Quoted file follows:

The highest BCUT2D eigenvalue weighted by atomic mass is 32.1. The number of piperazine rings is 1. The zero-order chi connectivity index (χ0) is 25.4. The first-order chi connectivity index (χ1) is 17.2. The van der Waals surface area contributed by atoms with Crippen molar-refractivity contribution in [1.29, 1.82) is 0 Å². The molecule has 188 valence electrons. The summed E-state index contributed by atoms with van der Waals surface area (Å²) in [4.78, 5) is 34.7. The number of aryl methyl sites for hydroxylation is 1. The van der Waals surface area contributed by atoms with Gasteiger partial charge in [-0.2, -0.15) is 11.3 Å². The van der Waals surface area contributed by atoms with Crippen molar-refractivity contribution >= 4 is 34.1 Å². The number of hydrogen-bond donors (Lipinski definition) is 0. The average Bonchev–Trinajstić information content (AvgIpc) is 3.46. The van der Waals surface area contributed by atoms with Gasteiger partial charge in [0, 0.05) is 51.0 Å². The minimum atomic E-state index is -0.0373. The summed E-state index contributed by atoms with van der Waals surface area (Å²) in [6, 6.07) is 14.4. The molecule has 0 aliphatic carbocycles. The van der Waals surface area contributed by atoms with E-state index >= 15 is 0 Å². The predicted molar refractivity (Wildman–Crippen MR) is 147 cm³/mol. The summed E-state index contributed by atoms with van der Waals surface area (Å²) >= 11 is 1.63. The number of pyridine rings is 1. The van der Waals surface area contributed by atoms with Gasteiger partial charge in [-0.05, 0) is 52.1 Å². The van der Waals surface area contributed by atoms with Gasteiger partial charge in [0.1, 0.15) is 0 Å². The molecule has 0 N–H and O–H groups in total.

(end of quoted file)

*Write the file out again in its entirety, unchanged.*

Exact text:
The highest BCUT2D eigenvalue weighted by atomic mass is 32.1. The number of piperazine rings is 1. The zero-order chi connectivity index (χ0) is 25.4. The first-order chi connectivity index (χ1) is 17.2. The van der Waals surface area contributed by atoms with Crippen molar-refractivity contribution in [1.29, 1.82) is 0 Å². The molecule has 188 valence electrons. The summed E-state index contributed by atoms with van der Waals surface area (Å²) in [4.78, 5) is 34.7. The number of aryl methyl sites for hydroxylation is 1. The van der Waals surface area contributed by atoms with Gasteiger partial charge in [-0.2, -0.15) is 11.3 Å². The van der Waals surface area contributed by atoms with Crippen molar-refractivity contribution >= 4 is 34.1 Å². The number of hydrogen-bond donors (Lipinski definition) is 0. The average Bonchev–Trinajstić information content (AvgIpc) is 3.46. The van der Waals surface area contributed by atoms with Gasteiger partial charge in [0, 0.05) is 51.0 Å². The minimum atomic E-state index is -0.0373. The summed E-state index contributed by atoms with van der Waals surface area (Å²) in [6, 6.07) is 14.4. The molecule has 0 aliphatic carbocycles. The van der Waals surface area contributed by atoms with E-state index >= 15 is 0 Å². The predicted molar refractivity (Wildman–Crippen MR) is 147 cm³/mol. The summed E-state index contributed by atoms with van der Waals surface area (Å²) >= 11 is 1.63. The number of pyridine rings is 1. The van der Waals surface area contributed by atoms with Gasteiger partial charge in [-0.05, 0) is 52.1 Å². The van der Waals surface area contributed by atoms with Gasteiger partial charge in [0.1, 0.15) is 0 Å². The molecule has 0 N–H and O–H groups in total.